Sunday, July 5, 2009


Lay's Kettle Cooked-Original Extra Crunchy Potato Chips

I am a fan of crisps, or as we in the United States commonly call them, potato chips. It is the comfort and simplicity of the chip that has always brought me a moderate sense of gastronomic fulfillment. The chip isn't meant to be a meal, more so a side, or something to accompany a meal. Chips can of course be a meager substitute for a meal, often caused by late night movie watching, sports events, or boredom in the kitchen. Chips often lead someone to gorge themselves on handfuls of chips due their inability to actually fill your stomach with anything more than small bits of processed root vegetables.

I eat chips because I like the taste, and texture. The salty taste causes my mouth to water, craving the salt it ferociously does not need. The salty flavor can pair well with most sandwiches, BBQ, and almost any other snack. A plethora of chips can cause the human taste bud to implode with chemically manufactured taste. The texture is comforting against the soft den that is my mouth. The ridged edges of any chip easily cut though my weak gums. The chips break apart in my mouth, each piece becoming a separate razor sharp slicing implement. Welcomed torture in a bag.

Frito-Lay's is one of the largest American producers of chips, owning Fritos, Doritos, Ruffles, and Cheetos. Cheetos technically don't count as chips, and is more commonly classified as a "cheese curl" thought should be classified as cheese flavored home insulation. Frito-Lay is owned by Pepsico inc., the world's fourth-largest food and beverage company who make "a wide variety of carbonated and non-carbonated beverages, as well as salty, sweet and grain-based snacks, and other foods" (wiki). Companies under the Pepsico inc. umbrella are Mt. Dew, Gatorade, Izze, Naked Juice, Starbucks Frappuccino, Quaker Oats, and Human Pride and Dignity. This only furthers my belief that the world really is controlled by lizard people who want me to become fat, and unhappy so they can feed on my life juices which are extracted by television.

One of the many wonderful "food" products that Frito-Lay's produces is Lay's Kettle Cooked-Original Extra Crunchy Potato Chips. The bag itself is expertly designed to make you believe the contents are wholesome and hand made. A soft blue banner frames the image of a few fresh potato's, a small black kettle, and thick, lightly salted potato chips. The Lay's symbol shines like a sun (obviously intentional) above the modern-olde-englishly text. And proudly printed on the top right corner "0 grams Trans Fat" allowing all the obese Oprah following mothers to feel better about their children eating two bags each in one sitting.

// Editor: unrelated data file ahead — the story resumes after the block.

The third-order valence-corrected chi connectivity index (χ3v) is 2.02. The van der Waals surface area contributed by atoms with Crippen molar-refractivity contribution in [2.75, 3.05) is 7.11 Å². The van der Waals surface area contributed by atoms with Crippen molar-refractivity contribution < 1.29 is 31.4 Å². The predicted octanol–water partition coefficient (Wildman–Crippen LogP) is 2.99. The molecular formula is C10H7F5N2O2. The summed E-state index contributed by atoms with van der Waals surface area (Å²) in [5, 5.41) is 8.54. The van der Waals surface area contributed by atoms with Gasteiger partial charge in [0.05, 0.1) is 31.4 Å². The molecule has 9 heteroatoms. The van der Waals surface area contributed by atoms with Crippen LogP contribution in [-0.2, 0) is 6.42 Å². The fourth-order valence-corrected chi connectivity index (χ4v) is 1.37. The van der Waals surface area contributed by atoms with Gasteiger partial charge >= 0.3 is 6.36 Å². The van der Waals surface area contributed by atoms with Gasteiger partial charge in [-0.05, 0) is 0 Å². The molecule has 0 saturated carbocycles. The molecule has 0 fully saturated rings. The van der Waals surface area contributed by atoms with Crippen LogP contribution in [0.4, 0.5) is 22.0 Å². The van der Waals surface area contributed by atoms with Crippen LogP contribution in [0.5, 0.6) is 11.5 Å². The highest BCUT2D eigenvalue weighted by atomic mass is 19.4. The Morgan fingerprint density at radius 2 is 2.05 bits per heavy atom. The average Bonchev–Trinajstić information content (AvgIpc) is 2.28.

The chip itself isn't bad. It's as thick a chip that the stingy bastards at Lay's could possibly make. If you take a regular Lay's chip and put it against a light source, the chip resembles an oily discolored sheet of news paper. Taking a Lay's Kettle Cooked-Original Extra Crunchy Potato Chip and repeating the same action, makes the chip seem more like few sheets of oily paper pressed together for a few years, dried, and then fried. The chip is rather tasteless, uncomfortably crunchy, and oddly small in size. Kettle chips I've had in the past have always had a rich taste, whether that be sea salt, sharp cheddar, or wasabi. They have also had a great consistency in texture, allowing the chip to have an appropriate heaviness, and crunch.

Lay's chips on the other hand feel more along the lines of a handful of chips in your mouth rather than the traditional kettle chip. The so called crunchy part of the chip seems more along the lines of being stale, and over fried. Rather than dense the chip seems bulky, though this is only compared to it's brother the traditional Lay's chip. Compared to a real Kettle chip, the Lay's Kettle Cooked-Original Extra Crunchy Potato Chip seems hard, and unrefined.

Traditional kettle chips have a hand cut feel to the chip, and even the larger companies that produce kettle chips still have a human presence to their product. This is because traditionally kettle chips are made by frying the chips in a batch all at once at a low temperature, where as Lay's makes it's Kettle Chips by using a "continuous-style" by cooking the chips on a conveyor belt, expediting the process and taking out the inconsistencies that are brought about by human interaction.

As stated before, I'm a fan of chips. Sometimes my gluttony can get in the way of my inner snob. I'll eat crappy chips if it means that I can take advantage of post fourth of July holiday sales at supermarkets. Lay's Kettle Cooked-Original Extra Crunchy Potato Chips are a fine chip to eat on a hot day with a cheap beer and a boiled hot dog if nothing else is available. Just make sure you're not doing all that in front of the TV as to not wet the ravenous hunger of the Lizard people.

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